High streets are an expression of local character and the community. From farmers’ markets to shopping centres, they contribute to placemaking and provide vital amenities and public space. However, many of London’s high streets are failing as physical retail struggles to adapt to our rapidly changing shopping habits.
With each Future London Leaders cohort, candidates go on themed site visits, giving them food for thought for their Proposal for London at the end of the course. With the theme of high streets and markets, candidates’ first visit was to Tooting high street.
While businesses have been disappearing from most of the UK’s high streets, Tooting painted a different picture. With a vacancy rate of only 4%, compared with 10% nationwide, Tooting High Street is home to a wide range of businesses that support a vibrant day and night-time economy. The large local student population and St George’s Hospital’s 2,000 staff provide Tooting with a diverse community that contributes to the success of its busy high street.
Diversity alone, however, would not directly translate into a resilient high street. The leadership of the people that live and work in Tooting are essential ingredients for its success. Field trip host, Brian Albuquerque, Tooting Town Centre Manager, highlighted the importance of LB Wandsworth founding the Town Centre Partnership Board. The board brings businesses and organisations like TfL and the police together to create a more coherent high street and to manage risks and change.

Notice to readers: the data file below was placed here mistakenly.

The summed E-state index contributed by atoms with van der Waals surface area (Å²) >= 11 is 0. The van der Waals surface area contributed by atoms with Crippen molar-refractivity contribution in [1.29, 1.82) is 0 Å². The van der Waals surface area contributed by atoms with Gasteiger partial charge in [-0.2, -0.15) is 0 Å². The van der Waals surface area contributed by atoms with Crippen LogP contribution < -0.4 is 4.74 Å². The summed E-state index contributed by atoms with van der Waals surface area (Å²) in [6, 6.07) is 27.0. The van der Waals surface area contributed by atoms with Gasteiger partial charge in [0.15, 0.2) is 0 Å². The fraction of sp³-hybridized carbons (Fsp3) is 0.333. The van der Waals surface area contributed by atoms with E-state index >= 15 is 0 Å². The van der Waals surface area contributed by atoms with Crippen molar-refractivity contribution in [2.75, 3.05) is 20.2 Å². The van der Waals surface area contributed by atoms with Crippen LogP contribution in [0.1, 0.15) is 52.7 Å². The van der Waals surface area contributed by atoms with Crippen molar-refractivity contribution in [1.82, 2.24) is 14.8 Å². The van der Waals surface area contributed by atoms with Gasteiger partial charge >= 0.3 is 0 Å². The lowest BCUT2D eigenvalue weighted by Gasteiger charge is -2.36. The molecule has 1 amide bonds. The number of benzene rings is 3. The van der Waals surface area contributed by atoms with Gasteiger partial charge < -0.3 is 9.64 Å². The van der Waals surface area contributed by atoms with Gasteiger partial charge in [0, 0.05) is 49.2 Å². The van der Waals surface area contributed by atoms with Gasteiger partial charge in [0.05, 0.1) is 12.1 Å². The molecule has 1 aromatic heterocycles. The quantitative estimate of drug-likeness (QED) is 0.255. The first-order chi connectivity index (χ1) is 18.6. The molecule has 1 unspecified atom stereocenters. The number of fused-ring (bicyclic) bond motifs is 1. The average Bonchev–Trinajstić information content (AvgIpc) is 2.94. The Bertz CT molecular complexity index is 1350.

Embracing diversity and thinking holistically means you have to work hard to break down silos and engage with different groups with different priorities. Adam Hutchings, Principal Planner (Policy) and a Future of London Alumnus, stressed the importance of being nice to people, even when there are disagreements. Genuine respect to all is often overlooked when creating trust and working together for a better high street.
Tooting Market is another example of how Tooting’s diversity combined with vision and leadership from key stakeholders contributes to its success. Nine years ago, after many years of decline, the Market changed ownership. The new owners diversified the offer, avoiding the trend to restructure as a food court, meaning that national chains like Franco Manca sit alongside long-established local vendors like a butchers and fishmongers.
Roi Mengelgrein, Tooting Market Manager, explained how the balance of market traders is achieved through pricing units on traditional criteria such as location and size, as well as type of business. This farsighted approach helps smaller outlets and retailers, who would otherwise have been priced out. Collaboration and well-maintained working relationships with long-established traders are vital in maintaining a successful, sustainable market that can adapt with changing times.
Adapting to change is in fact a characteristic of Tooting. As put by Lorinda Freint, Business & Enterprise Manager, LB Richmond & LB Wandsworth, managing change and town management are synonyms. While change is inevitable, understanding how high streets change enables greater opportunities for fresh thinking and new ideas.
The field trip to Tooting High Street, was the first visit for Future London Leaders 23. Candidates will present their Proposals for London on the topic of high streets and markets on 18 March – register here to attend.